Tablets should be swallowed whole without chewing. If required, tablets may be broken in half and swallowed without chewing. To minimise potential gastrointestinal intolerance, administer at the start of a meal. The absorption of Amoxicillin and Potassium Clavulanate Tablets is optimised when taken at the start of a meal. Treatment should not be extended beyond 14 days without review.



Amoxicillin and clavulanate potassium is generally well tolerated. The majority of side effects observed in clinical trials were of a mild and transient nature and less than 3% of patients discontinued therapy because of drug-related side effects. The most frequently reported adverse effects were diarrhea/loose stools (9%), nausea (3%), skin rashes and urticaria (3%), vomiting (1%) and vaginitis (1%). The overall incidence of side effects, and in particular diarrhea, increased with the higher recommended dose. Other less frequently reported reactions include: Abdominal discomfort, flatulence, and headache.

The following adverse reactions have been reported for ampicillin-class antibiotics:

Gastrointestinal: Diarrhea, nausea, vomiting, indigestion, gastritis, stomatitis, glossitis, black “hairy” tongue, mucocutaneous candidiasis, enterocolitis, and hemorrhagic / pseudomembranous colitis. Onset of pseudomembranous colitis symptoms may occur during or after antibiotic treatment.

Hypersensitivity Reactions: Skin rashes, pruritus, urticaria, angioedema, serum sickness like reactions (urticaria or skin rash accompanied by arthritis, arthralgia, myalgia, and frequently fever), erythema multiforme (rarely Stevens-Johnson syndrome), acute generalized exanthematous pustulosis, hypersensitivity vasculitis, and an occasional case of exfoliative dermatitis (including toxic epidermal necrolysis) have been reported. These reactions may be controlled with antihistamines and, if necessary, systemic corticosteroids. Whenever such reactions occur, the drug should be discontinued, unless the opinion of the physician dictates otherwise. Serious and occasional fatal hypersensitivity (anaphylactic) reactions can occur with oral penicillin.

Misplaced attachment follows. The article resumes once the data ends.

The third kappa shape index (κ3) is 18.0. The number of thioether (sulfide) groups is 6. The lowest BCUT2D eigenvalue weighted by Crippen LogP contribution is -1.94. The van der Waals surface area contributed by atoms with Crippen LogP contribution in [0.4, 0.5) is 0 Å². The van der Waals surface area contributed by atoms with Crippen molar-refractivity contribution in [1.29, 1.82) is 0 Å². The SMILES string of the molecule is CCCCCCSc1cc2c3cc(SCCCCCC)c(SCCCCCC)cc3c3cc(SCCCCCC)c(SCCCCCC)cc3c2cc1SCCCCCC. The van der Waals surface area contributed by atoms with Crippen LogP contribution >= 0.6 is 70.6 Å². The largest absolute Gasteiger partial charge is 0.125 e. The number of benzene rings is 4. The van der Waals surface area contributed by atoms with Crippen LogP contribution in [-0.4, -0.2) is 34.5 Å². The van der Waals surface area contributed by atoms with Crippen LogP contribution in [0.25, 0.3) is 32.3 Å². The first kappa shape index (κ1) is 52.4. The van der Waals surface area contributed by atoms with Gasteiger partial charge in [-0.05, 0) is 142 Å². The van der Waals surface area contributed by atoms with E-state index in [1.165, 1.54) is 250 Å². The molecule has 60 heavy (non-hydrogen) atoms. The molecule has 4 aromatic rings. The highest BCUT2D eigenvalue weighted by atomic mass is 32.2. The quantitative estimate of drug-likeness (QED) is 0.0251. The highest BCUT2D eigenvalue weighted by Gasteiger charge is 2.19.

Liver: A moderate rise in AST (SGOT) and/or ALT (SGPT) has been noted in patients treated with ampicillin-class antibiotics, but the significance of these findings is unknown. Hepatic dysfunction, including hepatitis and cholestatic jaundice, increases in serum transaminases (AST and/or ALT), serum bilirubin and/or alkaline phosphatase, has been infrequently reported with amoxicillin and potassium clavulanate. It has been reported more commonly in the elderly, in males, or in patients on prolonged treatment. The histologic findings on liver biopsy have consisted of predominantly cholestatic, hepatocellular, or mixed cholestatic-hepatocellular changes. The onset of signs/symptoms of hepatic dysfunction may occur during or several weeks after therapy has been discontinued. The hepatic dysfunction, which may be severe, is usually reversible. On rare occasions, deaths have been reported (less than 1 death reported per estimated 4 million prescriptions worldwide). These have generally been cases associated with serious underlying diseases or concomitant medications.